It seems to be a peculiarity of the Jewish-Israeli mind that it can remember promises that God made over 5,000 years ago but not the (perhaps insignificant) fact that Israel occupied the Palestinian territories in 1967.

We have remarkable, almost palpable, memories of the Holocaust, but when it comes to the Palestinians we can’t remember as far back as two weeks ago.

Take, for example, the current round of butchery, which, if you ask nine out of 10 Israelis, began when Hamas started firing rockets at Israel a little over a week ago in an unprovoked and totally irrational attack. That and nothing else, is the background.

As for the Israeli military rampage through the West Bank that preceded the rockets, which was publicly proclaimed by Israel as a bid to cripple Hamas and its infrastructure in the West Bank … what rampage? Either it never happened or it had nothing to do with the rockets. So what’s the relevance?

This memory oddity (to describe it as selective would be to infer intent, which I would never do) is key to understanding contemporary Israel; the John Kerrys of the world ignore it at their peril. Rather than filling their Middle East teams with diplomats and whizz-kid international relations graduates, they need a bunch of shrinks and neuro-somethings-or-other. We have a brain problem here.

The degree to which most Israelis have managed to forget the occupation – have simply erased it from their consciousness – is truly remarkable. Mention the word “occupation” to them and they look at you blankly, often accompanied by sentences along the lines of, “why are you discussing history when they’re firing rockets at us?”

Raise the subject of the occupation at a social gathering and eyes immediately loll back in their sockets, as if to say “who the hell is this parvenu? Doesn’t he understand that there are things one simply doesn’t talk about it polite company?” Even among educated and supposedly cosmopolitan Israelis, talking about the occupation is terribly infra dig.

If the occupation occupies any place at all in the collective memory, it is on a dusty shelf alongside the War of Independence (but don’t mention the Nakba) and the Six Day War. Something that happened in the distant past, whatever you may think of it – and history, of course, can’t be rewritten.

To many Israelis, questioning the occupation is vaguely akin to Holocaust denial– except that the Holocaust still has a direct impact on our lives, while the occupation has no impact whatsoever. It’s not only that attempting to debate the subject defies reason, it’s also distasteful. It indicates a vulgar radicalism that clear-headed, feet-on-the-ground Israelis deplore.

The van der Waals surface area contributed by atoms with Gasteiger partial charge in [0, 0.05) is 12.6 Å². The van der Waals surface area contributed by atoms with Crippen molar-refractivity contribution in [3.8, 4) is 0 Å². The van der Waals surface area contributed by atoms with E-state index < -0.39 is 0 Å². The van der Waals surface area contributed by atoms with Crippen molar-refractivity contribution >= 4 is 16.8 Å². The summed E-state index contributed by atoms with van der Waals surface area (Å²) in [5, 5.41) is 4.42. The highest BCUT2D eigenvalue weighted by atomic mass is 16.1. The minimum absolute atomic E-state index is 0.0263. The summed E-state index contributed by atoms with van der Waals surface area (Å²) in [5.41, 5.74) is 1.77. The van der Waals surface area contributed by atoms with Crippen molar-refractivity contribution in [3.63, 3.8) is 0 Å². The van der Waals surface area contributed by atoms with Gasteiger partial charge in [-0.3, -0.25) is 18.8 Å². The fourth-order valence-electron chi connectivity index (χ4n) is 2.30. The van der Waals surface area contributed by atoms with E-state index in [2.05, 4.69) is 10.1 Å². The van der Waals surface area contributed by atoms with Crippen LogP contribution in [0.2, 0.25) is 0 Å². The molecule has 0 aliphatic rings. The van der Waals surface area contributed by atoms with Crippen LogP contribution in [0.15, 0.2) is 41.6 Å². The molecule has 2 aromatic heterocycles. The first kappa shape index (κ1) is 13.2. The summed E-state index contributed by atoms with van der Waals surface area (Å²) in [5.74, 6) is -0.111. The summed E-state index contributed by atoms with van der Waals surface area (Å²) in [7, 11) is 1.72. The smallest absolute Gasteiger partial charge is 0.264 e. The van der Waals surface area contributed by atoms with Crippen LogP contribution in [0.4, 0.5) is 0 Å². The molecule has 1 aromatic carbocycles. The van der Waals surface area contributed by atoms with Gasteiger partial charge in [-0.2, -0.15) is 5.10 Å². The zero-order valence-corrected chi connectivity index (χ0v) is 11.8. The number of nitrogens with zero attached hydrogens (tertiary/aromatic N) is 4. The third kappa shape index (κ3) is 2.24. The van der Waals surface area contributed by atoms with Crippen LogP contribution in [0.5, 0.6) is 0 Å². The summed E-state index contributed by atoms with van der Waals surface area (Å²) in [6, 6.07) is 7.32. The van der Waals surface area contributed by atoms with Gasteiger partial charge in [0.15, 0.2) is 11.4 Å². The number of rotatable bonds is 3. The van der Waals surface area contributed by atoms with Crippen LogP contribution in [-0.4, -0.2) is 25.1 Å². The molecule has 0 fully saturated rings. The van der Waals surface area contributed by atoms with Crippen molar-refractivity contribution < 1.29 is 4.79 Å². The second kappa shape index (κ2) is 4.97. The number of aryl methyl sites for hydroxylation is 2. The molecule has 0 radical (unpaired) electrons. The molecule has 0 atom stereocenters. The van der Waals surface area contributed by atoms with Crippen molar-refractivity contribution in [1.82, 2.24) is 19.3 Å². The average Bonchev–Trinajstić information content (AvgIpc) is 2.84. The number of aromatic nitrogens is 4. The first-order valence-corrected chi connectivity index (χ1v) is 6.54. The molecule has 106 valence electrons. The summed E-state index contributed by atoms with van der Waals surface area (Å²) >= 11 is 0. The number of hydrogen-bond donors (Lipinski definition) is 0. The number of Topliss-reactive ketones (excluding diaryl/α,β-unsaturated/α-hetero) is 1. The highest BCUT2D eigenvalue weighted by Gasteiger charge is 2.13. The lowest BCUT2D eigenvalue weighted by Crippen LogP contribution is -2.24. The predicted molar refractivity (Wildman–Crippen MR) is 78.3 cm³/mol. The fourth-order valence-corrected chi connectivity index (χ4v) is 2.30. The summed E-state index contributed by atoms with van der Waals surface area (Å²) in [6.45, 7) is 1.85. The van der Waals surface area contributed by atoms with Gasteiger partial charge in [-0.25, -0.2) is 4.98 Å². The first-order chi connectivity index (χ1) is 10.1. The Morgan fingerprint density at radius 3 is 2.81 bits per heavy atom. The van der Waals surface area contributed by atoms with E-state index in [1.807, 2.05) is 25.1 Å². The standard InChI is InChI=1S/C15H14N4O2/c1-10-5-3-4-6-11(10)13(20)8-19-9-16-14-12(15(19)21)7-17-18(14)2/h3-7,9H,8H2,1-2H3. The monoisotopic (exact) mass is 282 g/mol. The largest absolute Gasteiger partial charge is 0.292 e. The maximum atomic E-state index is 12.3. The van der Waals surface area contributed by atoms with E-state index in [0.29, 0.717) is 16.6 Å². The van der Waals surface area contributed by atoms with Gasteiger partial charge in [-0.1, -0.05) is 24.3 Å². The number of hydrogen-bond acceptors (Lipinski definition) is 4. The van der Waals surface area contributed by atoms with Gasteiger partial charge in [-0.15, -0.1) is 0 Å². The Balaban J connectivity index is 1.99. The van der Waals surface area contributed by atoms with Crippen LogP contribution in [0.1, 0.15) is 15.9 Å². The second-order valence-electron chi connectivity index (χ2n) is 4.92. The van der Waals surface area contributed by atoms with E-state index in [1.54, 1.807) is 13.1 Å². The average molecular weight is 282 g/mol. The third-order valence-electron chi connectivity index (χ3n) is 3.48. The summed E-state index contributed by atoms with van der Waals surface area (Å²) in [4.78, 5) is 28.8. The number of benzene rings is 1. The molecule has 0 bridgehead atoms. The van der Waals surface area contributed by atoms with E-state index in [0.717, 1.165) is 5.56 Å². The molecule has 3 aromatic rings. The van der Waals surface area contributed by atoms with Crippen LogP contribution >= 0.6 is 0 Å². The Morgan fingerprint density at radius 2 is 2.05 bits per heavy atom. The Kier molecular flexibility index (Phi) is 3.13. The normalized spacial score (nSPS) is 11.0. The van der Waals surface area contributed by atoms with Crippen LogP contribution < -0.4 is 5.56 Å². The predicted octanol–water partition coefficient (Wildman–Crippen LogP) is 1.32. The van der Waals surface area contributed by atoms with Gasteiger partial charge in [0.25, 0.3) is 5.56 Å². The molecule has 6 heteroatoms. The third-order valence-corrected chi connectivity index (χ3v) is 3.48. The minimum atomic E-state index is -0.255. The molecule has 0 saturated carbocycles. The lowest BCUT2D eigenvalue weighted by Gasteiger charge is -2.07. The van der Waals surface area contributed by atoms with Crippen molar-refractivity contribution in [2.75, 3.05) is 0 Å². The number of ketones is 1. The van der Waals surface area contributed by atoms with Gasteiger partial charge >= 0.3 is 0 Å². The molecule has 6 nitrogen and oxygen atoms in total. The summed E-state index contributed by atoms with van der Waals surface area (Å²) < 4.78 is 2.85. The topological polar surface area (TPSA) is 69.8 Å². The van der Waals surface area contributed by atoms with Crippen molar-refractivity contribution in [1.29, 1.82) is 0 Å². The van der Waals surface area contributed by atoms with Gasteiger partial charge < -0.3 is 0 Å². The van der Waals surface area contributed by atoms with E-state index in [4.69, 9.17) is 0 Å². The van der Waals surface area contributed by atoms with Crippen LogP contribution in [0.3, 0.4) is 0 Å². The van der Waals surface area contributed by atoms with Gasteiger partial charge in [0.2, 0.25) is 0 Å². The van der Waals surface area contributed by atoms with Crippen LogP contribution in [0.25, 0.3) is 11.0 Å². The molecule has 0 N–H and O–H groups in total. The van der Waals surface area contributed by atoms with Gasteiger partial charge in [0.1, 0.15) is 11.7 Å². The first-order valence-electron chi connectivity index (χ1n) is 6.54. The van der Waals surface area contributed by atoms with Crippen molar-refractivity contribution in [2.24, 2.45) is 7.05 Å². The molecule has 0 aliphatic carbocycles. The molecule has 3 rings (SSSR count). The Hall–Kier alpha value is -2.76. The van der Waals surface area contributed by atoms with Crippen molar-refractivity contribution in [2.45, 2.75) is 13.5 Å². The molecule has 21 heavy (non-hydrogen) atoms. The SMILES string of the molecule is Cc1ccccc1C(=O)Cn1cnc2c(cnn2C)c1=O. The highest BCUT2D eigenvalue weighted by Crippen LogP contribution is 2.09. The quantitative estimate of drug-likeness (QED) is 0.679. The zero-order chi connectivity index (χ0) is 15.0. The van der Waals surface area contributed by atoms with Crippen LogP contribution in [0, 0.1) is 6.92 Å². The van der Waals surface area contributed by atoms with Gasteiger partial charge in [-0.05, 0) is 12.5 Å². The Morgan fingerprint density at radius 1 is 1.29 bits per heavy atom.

The occupation has disappeared in the mists of time. It’s relevance to what is going on here daily is zero. Attributing the Hamas rocket fire to the occupation makes as little sense to the average Israeli as attributing it to Brazil’s pathetic showing in the World Cup. Other than a vague convergence of timing, there’s absolutely no connection.

Over a year ago, I blogged about what I described as “Israel’s post-occupation politics.” Referring to the election that was about to take place, I wrote:

“Even before a vote has been cast, it is clear that the 2013 poll will be Israel’s first post-occupation election. The first election since 1967 in which the fate of the Palestinian territories occupied in the Six Day War will not be a major issue – either for the politicians or for the bulk of the electorate. For many Israelis on the right and in the center of the political spectrum, the fate of the territories has already been decided – if only by default. It is no longer a key issue.”

Eighteen months of Nafali Bennett and Yair Lapid have only confirmed that conclusion. The occupation may still loom large in the minds of Obama, Kerry and Ban Ki-moon, but we Israelis are a lot smarter than they are. They’re still bogged down in the past, while we’ve moved on. We no longer do the kova tembel and the hora – and we no longer do the occupation. Times have changed, bro.

Our dedication to Israeli schnorr means we have to play along with the Obamas and Kerrys, of course, and even, if absolutely necessary, engage in sham negotiations with Palestinians who we’d much rather forget about. But that, unfortunately, is a fact of life when you have a sugar-daddy. So, we open our legs and think of the flag. Prostitution is in the eyes of God – and we know where He stands.

From the Israeli perspective, there is no occupation, which means that there is no territory to be negotiated over – and therefore no two-state solution. We have not yet figured out what to do with the Palestinians, but for that there’s God, the Israeli Air Force and the ravages of time. Having succeeded excellently in forgetting the occupation, we’ll manage to forget the Palestinians as well.